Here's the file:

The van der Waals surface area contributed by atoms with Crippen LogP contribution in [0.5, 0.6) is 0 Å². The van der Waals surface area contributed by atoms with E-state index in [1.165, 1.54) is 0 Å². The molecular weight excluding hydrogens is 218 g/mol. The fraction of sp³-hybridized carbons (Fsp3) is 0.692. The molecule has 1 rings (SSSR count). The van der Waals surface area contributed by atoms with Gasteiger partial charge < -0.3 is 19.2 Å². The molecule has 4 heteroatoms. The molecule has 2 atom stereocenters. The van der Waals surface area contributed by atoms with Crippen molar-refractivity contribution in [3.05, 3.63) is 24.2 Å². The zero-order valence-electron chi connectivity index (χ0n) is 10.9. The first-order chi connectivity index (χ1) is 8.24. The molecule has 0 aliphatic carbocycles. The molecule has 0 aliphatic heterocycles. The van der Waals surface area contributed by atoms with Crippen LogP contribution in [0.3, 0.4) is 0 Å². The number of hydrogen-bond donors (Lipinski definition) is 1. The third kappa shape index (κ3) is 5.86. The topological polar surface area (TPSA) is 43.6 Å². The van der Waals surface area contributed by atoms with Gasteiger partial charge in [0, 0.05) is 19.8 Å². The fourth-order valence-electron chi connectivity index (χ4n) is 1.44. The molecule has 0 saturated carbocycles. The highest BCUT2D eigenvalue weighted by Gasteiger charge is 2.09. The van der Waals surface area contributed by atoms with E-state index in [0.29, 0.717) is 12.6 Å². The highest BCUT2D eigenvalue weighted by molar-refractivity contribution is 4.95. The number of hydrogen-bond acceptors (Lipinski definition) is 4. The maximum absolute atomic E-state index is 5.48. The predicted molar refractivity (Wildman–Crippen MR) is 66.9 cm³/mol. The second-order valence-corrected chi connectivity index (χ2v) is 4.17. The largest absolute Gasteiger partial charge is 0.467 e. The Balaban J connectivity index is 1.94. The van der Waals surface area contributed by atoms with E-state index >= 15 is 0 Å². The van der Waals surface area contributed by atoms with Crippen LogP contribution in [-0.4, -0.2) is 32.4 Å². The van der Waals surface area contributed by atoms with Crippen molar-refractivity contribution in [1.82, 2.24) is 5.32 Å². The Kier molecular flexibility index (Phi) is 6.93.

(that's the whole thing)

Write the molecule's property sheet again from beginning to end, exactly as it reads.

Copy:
The van der Waals surface area contributed by atoms with Crippen LogP contribution in [0.5, 0.6) is 0 Å². The van der Waals surface area contributed by atoms with E-state index in [1.165, 1.54) is 0 Å². The molecular weight excluding hydrogens is 218 g/mol. The fraction of sp³-hybridized carbons (Fsp3) is 0.692. The molecule has 1 rings (SSSR count). The van der Waals surface area contributed by atoms with Gasteiger partial charge < -0.3 is 19.2 Å². The molecule has 4 heteroatoms. The molecule has 2 atom stereocenters. The van der Waals surface area contributed by atoms with Crippen molar-refractivity contribution in [3.05, 3.63) is 24.2 Å². The zero-order valence-electron chi connectivity index (χ0n) is 10.9. The first-order chi connectivity index (χ1) is 8.24. The molecule has 0 aliphatic carbocycles. The molecule has 0 aliphatic heterocycles. The van der Waals surface area contributed by atoms with Crippen LogP contribution in [0.3, 0.4) is 0 Å². The number of hydrogen-bond donors (Lipinski definition) is 1. The third kappa shape index (κ3) is 5.86. The topological polar surface area (TPSA) is 43.6 Å². The van der Waals surface area contributed by atoms with Gasteiger partial charge in [0, 0.05) is 19.8 Å². The fourth-order valence-electron chi connectivity index (χ4n) is 1.44. The molecule has 0 saturated carbocycles. The highest BCUT2D eigenvalue weighted by Gasteiger charge is 2.09. The van der Waals surface area contributed by atoms with E-state index in [0.29, 0.717) is 12.6 Å². The highest BCUT2D eigenvalue weighted by molar-refractivity contribution is 4.95. The number of hydrogen-bond acceptors (Lipinski definition) is 4. The maximum absolute atomic E-state index is 5.48. The predicted molar refractivity (Wildman–Crippen MR) is 66.9 cm³/mol. The second-order valence-corrected chi connectivity index (χ2v) is 4.17. The largest absolute Gasteiger partial charge is 0.467 e. The Balaban J connectivity index is 1.94. The van der Waals surface area contributed by atoms with E-state index >= 15 is 0 Å². The van der Waals surface area contributed by atoms with Crippen LogP contribution in [-0.4, -0.2) is 32.4 Å². The van der Waals surface area contributed by atoms with Crippen molar-refractivity contribution in [1.82, 2.24) is 5.32 Å². The Kier molecular flexibility index (Phi) is 6.93.